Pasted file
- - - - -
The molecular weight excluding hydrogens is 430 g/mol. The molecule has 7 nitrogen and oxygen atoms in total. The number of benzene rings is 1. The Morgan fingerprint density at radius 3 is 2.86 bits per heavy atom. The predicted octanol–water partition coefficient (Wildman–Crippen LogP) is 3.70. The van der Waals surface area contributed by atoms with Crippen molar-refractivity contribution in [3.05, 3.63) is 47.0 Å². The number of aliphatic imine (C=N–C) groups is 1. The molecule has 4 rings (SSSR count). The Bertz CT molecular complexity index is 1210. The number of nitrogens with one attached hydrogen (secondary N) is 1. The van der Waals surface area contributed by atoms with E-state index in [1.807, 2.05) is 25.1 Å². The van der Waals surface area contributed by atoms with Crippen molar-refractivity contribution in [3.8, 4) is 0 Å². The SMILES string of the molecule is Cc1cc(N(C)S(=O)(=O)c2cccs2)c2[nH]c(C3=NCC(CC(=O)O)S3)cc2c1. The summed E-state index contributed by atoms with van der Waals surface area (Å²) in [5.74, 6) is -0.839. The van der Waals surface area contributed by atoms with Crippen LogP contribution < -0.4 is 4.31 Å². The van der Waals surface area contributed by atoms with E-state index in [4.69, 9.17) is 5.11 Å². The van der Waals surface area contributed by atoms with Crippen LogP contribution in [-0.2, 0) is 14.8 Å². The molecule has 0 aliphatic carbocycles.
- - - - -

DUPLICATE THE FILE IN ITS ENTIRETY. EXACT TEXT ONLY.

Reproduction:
The molecular weight excluding hydrogens is 430 g/mol. The molecule has 7 nitrogen and oxygen atoms in total. The number of benzene rings is 1. The Morgan fingerprint density at radius 3 is 2.86 bits per heavy atom. The predicted octanol–water partition coefficient (Wildman–Crippen LogP) is 3.70. The van der Waals surface area contributed by atoms with Crippen molar-refractivity contribution in [3.05, 3.63) is 47.0 Å². The number of aliphatic imine (C=N–C) groups is 1. The molecule has 4 rings (SSSR count). The Bertz CT molecular complexity index is 1210. The number of nitrogens with one attached hydrogen (secondary N) is 1. The van der Waals surface area contributed by atoms with E-state index in [1.807, 2.05) is 25.1 Å². The van der Waals surface area contributed by atoms with Crippen molar-refractivity contribution in [3.8, 4) is 0 Å². The SMILES string of the molecule is Cc1cc(N(C)S(=O)(=O)c2cccs2)c2[nH]c(C3=NCC(CC(=O)O)S3)cc2c1. The summed E-state index contributed by atoms with van der Waals surface area (Å²) in [5.74, 6) is -0.839. The van der Waals surface area contributed by atoms with Crippen LogP contribution < -0.4 is 4.31 Å². The van der Waals surface area contributed by atoms with E-state index in [4.69, 9.17) is 5.11 Å². The van der Waals surface area contributed by atoms with Crippen LogP contribution in [-0.2, 0) is 14.8 Å². The molecule has 0 aliphatic carbocycles.